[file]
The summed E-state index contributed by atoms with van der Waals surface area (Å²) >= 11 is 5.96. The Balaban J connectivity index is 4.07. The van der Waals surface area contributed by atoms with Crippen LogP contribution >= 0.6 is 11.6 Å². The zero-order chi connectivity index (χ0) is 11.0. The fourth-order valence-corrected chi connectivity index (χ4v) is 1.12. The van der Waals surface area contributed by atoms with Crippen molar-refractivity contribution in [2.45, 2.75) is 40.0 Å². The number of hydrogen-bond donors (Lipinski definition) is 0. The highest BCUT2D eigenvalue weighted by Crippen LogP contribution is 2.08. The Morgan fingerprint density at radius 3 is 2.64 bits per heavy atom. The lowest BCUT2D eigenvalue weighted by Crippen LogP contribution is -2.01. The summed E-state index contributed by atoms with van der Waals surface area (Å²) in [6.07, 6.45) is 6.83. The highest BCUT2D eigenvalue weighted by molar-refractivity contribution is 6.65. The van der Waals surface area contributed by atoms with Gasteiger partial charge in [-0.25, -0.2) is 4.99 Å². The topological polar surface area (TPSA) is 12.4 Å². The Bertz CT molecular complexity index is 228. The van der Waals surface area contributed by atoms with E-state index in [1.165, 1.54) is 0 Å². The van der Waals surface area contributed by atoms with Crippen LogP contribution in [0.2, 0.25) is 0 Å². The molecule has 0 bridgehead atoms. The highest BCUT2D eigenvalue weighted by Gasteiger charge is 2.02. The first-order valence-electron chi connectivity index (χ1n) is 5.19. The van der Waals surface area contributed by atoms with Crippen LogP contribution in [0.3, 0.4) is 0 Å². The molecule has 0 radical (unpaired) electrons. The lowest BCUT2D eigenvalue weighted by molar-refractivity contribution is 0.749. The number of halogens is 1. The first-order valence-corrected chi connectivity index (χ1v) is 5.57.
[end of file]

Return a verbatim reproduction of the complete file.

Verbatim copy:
The summed E-state index contributed by atoms with van der Waals surface area (Å²) >= 11 is 5.96. The Balaban J connectivity index is 4.07. The van der Waals surface area contributed by atoms with Crippen LogP contribution >= 0.6 is 11.6 Å². The zero-order chi connectivity index (χ0) is 11.0. The fourth-order valence-corrected chi connectivity index (χ4v) is 1.12. The van der Waals surface area contributed by atoms with Crippen molar-refractivity contribution in [2.45, 2.75) is 40.0 Å². The number of hydrogen-bond donors (Lipinski definition) is 0. The highest BCUT2D eigenvalue weighted by Crippen LogP contribution is 2.08. The Morgan fingerprint density at radius 3 is 2.64 bits per heavy atom. The lowest BCUT2D eigenvalue weighted by Crippen LogP contribution is -2.01. The summed E-state index contributed by atoms with van der Waals surface area (Å²) in [6.07, 6.45) is 6.83. The highest BCUT2D eigenvalue weighted by molar-refractivity contribution is 6.65. The van der Waals surface area contributed by atoms with Gasteiger partial charge in [-0.25, -0.2) is 4.99 Å². The topological polar surface area (TPSA) is 12.4 Å². The Bertz CT molecular complexity index is 228. The van der Waals surface area contributed by atoms with E-state index in [1.165, 1.54) is 0 Å². The van der Waals surface area contributed by atoms with Crippen LogP contribution in [0.2, 0.25) is 0 Å². The molecule has 0 bridgehead atoms. The highest BCUT2D eigenvalue weighted by Gasteiger charge is 2.02. The first-order valence-electron chi connectivity index (χ1n) is 5.19. The van der Waals surface area contributed by atoms with Crippen LogP contribution in [0.3, 0.4) is 0 Å². The molecule has 0 radical (unpaired) electrons. The lowest BCUT2D eigenvalue weighted by molar-refractivity contribution is 0.749. The number of halogens is 1. The first-order valence-corrected chi connectivity index (χ1v) is 5.57.